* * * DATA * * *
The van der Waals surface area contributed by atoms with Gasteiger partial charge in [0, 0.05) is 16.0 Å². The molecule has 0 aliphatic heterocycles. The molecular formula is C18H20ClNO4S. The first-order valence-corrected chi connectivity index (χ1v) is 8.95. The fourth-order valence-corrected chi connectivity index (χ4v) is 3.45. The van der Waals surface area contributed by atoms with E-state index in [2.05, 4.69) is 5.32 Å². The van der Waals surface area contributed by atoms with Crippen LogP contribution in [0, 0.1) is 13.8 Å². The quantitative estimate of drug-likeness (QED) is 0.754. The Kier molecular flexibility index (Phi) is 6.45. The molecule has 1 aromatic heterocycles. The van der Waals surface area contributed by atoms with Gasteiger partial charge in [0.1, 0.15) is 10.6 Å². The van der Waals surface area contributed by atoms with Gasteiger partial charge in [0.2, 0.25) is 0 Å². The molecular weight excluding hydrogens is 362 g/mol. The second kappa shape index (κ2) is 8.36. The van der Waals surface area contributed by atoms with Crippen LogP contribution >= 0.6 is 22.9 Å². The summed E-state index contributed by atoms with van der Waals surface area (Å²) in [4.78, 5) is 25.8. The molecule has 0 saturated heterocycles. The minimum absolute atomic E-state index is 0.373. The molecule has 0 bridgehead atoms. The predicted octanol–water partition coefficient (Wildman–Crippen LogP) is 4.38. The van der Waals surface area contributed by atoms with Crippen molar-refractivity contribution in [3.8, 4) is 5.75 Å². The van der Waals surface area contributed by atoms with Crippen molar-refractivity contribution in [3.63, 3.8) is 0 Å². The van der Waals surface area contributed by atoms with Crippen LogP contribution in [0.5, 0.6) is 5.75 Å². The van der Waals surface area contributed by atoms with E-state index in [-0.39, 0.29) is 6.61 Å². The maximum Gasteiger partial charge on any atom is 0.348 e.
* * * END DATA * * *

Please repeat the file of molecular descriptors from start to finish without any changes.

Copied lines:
The van der Waals surface area contributed by atoms with Gasteiger partial charge in [0, 0.05) is 16.0 Å². The molecule has 0 aliphatic heterocycles. The molecular formula is C18H20ClNO4S. The first-order valence-corrected chi connectivity index (χ1v) is 8.95. The fourth-order valence-corrected chi connectivity index (χ4v) is 3.45. The van der Waals surface area contributed by atoms with E-state index in [2.05, 4.69) is 5.32 Å². The van der Waals surface area contributed by atoms with Crippen LogP contribution in [0, 0.1) is 13.8 Å². The quantitative estimate of drug-likeness (QED) is 0.754. The Kier molecular flexibility index (Phi) is 6.45. The molecule has 1 aromatic heterocycles. The van der Waals surface area contributed by atoms with Gasteiger partial charge in [0.1, 0.15) is 10.6 Å². The van der Waals surface area contributed by atoms with Gasteiger partial charge in [0.2, 0.25) is 0 Å². The molecular weight excluding hydrogens is 362 g/mol. The second kappa shape index (κ2) is 8.36. The van der Waals surface area contributed by atoms with Crippen LogP contribution >= 0.6 is 22.9 Å². The summed E-state index contributed by atoms with van der Waals surface area (Å²) in [4.78, 5) is 25.8. The molecule has 0 saturated heterocycles. The minimum absolute atomic E-state index is 0.373. The molecule has 0 bridgehead atoms. The predicted octanol–water partition coefficient (Wildman–Crippen LogP) is 4.38. The van der Waals surface area contributed by atoms with Crippen molar-refractivity contribution in [3.8, 4) is 5.75 Å². The van der Waals surface area contributed by atoms with Crippen molar-refractivity contribution in [3.63, 3.8) is 0 Å². The van der Waals surface area contributed by atoms with Crippen LogP contribution in [0.5, 0.6) is 5.75 Å². The van der Waals surface area contributed by atoms with E-state index in [-0.39, 0.29) is 6.61 Å². The maximum Gasteiger partial charge on any atom is 0.348 e.